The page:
Wow…my last REQUIRED blog post. When I first heard that I was going to have to keep a blog, I groaned internally. The idea that I was going to have to write every week worried me. But, in the end, I took to it like a fish does to water, probably because I am opinionated and passionate person who always seems to have a lot to say.
One problem I have is that I am not always good at following the rules. My Twitter bio even tells you I am a renegade pre-service teacher. So it should be no surprise that my final post doesn’t exactly follow the directions as outlined by my professor.
One of my earliest posts was about another PBS production, Digital Media* New Learners of the 21st Century. I enjoyed this video so immensely, I actually found myself writing a SECOND post about all my thoughts unrelated to the assignment. So naturally I was thrilled when I saw Quest 2 Learn and one of its founders featured in this new video. For this last post I found myself once again watching the amazing PBS – specifically a FRONTLINE episode titled “Digital Nation”. This video features Douglas Rushkoff, who I have grown to really admire over the course of ED554, as we explore many digital topics where his opinions are rendered.
The documentary is a continuation of sorts of Rachel Dretzin’s previous effort, Growing Up Online. Wanting to delve further into the questions of where all this technology is going and/or how it is affecting our world, Dretzin pairs with Rushkoff to deliver another thought-provoking documentary on what it means to be a human in today’s world.
I was meant to focus only on one chapter of this documentary, but of course I didn’t. In my defense, the chapters were not delineated for me while I was viewing. I began to think that maybe there were several other videos and this video was chapter one. But then I figured out if you have the patience to fiddle with the video player in the small screen, you could sort it out. Needless to say, I don’t have that kind of patience.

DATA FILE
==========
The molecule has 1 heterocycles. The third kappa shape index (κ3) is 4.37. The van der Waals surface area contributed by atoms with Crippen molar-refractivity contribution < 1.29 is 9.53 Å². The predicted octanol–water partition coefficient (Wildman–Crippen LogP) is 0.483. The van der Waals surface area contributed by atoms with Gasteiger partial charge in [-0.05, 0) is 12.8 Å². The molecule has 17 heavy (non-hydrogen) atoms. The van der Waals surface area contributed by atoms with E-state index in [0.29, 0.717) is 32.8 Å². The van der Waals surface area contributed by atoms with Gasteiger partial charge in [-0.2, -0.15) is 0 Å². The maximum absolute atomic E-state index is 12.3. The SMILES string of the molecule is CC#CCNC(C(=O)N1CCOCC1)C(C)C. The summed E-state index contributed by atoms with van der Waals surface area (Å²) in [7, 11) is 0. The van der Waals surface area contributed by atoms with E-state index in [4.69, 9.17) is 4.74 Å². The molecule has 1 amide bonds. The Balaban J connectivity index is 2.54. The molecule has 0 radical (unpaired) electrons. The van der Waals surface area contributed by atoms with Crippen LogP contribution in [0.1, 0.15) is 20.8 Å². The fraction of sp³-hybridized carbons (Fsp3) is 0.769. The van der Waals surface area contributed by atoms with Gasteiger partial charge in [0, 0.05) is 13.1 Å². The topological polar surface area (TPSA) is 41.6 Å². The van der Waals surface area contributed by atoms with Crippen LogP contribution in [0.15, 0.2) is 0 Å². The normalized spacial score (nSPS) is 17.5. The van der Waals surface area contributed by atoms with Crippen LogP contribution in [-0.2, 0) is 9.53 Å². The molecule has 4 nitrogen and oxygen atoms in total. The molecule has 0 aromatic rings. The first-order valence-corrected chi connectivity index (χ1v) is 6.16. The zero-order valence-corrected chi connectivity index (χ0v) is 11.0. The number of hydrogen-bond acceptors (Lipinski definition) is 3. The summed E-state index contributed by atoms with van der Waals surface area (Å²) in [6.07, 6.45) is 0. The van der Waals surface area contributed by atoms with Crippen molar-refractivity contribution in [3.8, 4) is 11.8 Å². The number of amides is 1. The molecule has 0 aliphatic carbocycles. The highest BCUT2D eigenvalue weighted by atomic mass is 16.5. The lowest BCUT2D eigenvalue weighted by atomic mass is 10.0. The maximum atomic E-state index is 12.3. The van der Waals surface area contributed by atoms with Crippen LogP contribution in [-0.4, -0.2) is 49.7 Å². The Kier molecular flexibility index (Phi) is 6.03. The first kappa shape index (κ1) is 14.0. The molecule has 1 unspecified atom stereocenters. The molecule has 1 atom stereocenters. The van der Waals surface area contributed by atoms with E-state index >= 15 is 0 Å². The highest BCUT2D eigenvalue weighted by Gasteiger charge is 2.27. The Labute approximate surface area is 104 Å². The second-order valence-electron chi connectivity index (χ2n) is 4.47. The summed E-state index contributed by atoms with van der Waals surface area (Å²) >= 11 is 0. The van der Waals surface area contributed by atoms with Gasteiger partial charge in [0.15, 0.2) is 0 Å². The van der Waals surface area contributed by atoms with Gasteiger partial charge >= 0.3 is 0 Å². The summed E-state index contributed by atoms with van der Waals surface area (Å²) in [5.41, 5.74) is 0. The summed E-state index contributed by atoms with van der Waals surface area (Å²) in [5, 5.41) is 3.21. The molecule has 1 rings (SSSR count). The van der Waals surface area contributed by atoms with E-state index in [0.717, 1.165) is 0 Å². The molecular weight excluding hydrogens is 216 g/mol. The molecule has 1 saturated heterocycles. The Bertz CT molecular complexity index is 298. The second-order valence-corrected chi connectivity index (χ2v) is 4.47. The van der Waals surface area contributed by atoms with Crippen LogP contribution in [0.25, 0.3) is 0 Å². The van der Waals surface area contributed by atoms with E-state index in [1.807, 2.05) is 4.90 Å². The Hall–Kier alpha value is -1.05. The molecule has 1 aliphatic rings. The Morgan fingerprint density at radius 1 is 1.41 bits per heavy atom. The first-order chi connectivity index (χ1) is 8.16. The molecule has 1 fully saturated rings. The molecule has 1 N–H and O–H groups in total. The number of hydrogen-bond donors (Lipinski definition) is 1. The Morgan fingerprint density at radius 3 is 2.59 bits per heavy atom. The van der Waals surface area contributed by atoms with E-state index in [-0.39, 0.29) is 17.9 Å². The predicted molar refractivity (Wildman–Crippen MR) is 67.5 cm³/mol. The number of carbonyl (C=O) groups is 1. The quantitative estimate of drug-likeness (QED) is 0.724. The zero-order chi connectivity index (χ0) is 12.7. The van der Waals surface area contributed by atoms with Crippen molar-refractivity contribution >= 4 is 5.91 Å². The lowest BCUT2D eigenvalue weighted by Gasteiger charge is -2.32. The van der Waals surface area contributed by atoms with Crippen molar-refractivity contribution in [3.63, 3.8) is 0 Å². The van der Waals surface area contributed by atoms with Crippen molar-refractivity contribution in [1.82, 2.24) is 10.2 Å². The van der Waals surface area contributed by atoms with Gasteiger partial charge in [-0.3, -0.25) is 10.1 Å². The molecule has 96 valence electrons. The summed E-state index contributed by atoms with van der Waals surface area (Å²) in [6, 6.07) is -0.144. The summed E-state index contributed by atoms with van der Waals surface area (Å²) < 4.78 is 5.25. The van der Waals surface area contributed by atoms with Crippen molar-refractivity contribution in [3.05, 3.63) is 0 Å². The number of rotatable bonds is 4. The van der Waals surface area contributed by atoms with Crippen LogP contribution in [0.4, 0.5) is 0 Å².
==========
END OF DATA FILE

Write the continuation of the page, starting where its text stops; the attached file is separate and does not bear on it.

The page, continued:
I found several interesting tidbits in this video, some good, some disturbing, and some a combination thereof. For instance, I found all of the discussion about the technology in South Korea fascinating. I guess in my own little bubble I didn’t realize they were such an early adopter of Internet technology. But once learning that, the notion that they are the first to take steps in recognizing technology addiction makes complete sense. I found the Internet bangs disturbing. I know there are people who game all night at home, but the way these things were set up felt seedy to me. Interestingly, I also found some of their technology lessons for the truly young a little unnerving. That’s not to say I don’t believe kids that age should be learning about technology, but the song was a little over the top for me. We need to teach netiquette, but we don’t have to create a mind meld.
I think the biggest idea expressed here is that technology is changing what it means to be human. It is changing how we conduct business, it is changing how our children learn, it is changing how we communicate…I could go on, but I think you get the picture. The issue is that I don’t know that we will ever have a full picture of how these new tools are affecting us, because I fully agree with the idea that the technology is outpacing the research at amazing rates.
It leads to the thought that the world has sped up and in many ways education has not. Just like doctors and lawyers are among the last to convert to digital record keeping, education has struggled to keep up with the sea of technology available. But I think as educators we have an obligation to provide this exposure to our students. They use it at home. They will use it, or something like it, as they go on to their big kid jobs. Wouldn’t it be a disservice if we didn’t incorporate these tools in our lessons and their learning? Just because something worked 30 years ago, doesn’t mean it is going to work today.
In the beginning of the episode, Dretzin notes that she is in the same house with her husband and three children, but that in many instances, they are in five different worlds. I can completely sympathize with her. As I type, I have one son playing Civilizations, and the other playing Mindcraft. My husband is working from his home office. And I am here in my own little world writing about the great digital universe.